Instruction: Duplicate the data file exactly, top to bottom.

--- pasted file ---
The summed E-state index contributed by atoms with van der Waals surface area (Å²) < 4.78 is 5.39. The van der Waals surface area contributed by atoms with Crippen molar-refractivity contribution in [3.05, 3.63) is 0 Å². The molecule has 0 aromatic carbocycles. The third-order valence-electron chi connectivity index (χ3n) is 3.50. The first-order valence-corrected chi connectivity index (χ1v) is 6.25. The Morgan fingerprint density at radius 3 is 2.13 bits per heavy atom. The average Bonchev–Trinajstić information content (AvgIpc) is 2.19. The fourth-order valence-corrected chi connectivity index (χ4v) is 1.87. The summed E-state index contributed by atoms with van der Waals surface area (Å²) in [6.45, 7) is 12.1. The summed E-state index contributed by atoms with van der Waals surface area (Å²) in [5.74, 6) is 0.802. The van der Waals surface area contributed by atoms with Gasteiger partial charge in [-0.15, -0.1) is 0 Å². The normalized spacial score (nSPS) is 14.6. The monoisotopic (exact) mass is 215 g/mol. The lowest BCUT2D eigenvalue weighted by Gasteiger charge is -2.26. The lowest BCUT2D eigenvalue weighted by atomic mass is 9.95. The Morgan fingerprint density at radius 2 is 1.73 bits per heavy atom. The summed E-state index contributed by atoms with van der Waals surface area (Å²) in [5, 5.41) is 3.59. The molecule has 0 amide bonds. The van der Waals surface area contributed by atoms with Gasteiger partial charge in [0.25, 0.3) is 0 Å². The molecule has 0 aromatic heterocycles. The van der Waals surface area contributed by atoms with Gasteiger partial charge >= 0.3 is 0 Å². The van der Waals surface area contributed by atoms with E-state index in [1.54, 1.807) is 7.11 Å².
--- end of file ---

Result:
The summed E-state index contributed by atoms with van der Waals surface area (Å²) < 4.78 is 5.39. The van der Waals surface area contributed by atoms with Crippen molar-refractivity contribution in [3.05, 3.63) is 0 Å². The molecule has 0 aromatic carbocycles. The third-order valence-electron chi connectivity index (χ3n) is 3.50. The first-order valence-corrected chi connectivity index (χ1v) is 6.25. The Morgan fingerprint density at radius 3 is 2.13 bits per heavy atom. The average Bonchev–Trinajstić information content (AvgIpc) is 2.19. The fourth-order valence-corrected chi connectivity index (χ4v) is 1.87. The summed E-state index contributed by atoms with van der Waals surface area (Å²) in [6.45, 7) is 12.1. The summed E-state index contributed by atoms with van der Waals surface area (Å²) in [5.74, 6) is 0.802. The van der Waals surface area contributed by atoms with Gasteiger partial charge in [-0.15, -0.1) is 0 Å². The normalized spacial score (nSPS) is 14.6. The monoisotopic (exact) mass is 215 g/mol. The lowest BCUT2D eigenvalue weighted by Gasteiger charge is -2.26. The lowest BCUT2D eigenvalue weighted by atomic mass is 9.95. The Morgan fingerprint density at radius 2 is 1.73 bits per heavy atom. The summed E-state index contributed by atoms with van der Waals surface area (Å²) in [5, 5.41) is 3.59. The molecule has 0 amide bonds. The van der Waals surface area contributed by atoms with Gasteiger partial charge in [0.25, 0.3) is 0 Å². The molecule has 0 aromatic heterocycles. The van der Waals surface area contributed by atoms with Gasteiger partial charge >= 0.3 is 0 Å². The van der Waals surface area contributed by atoms with E-state index in [1.54, 1.807) is 7.11 Å².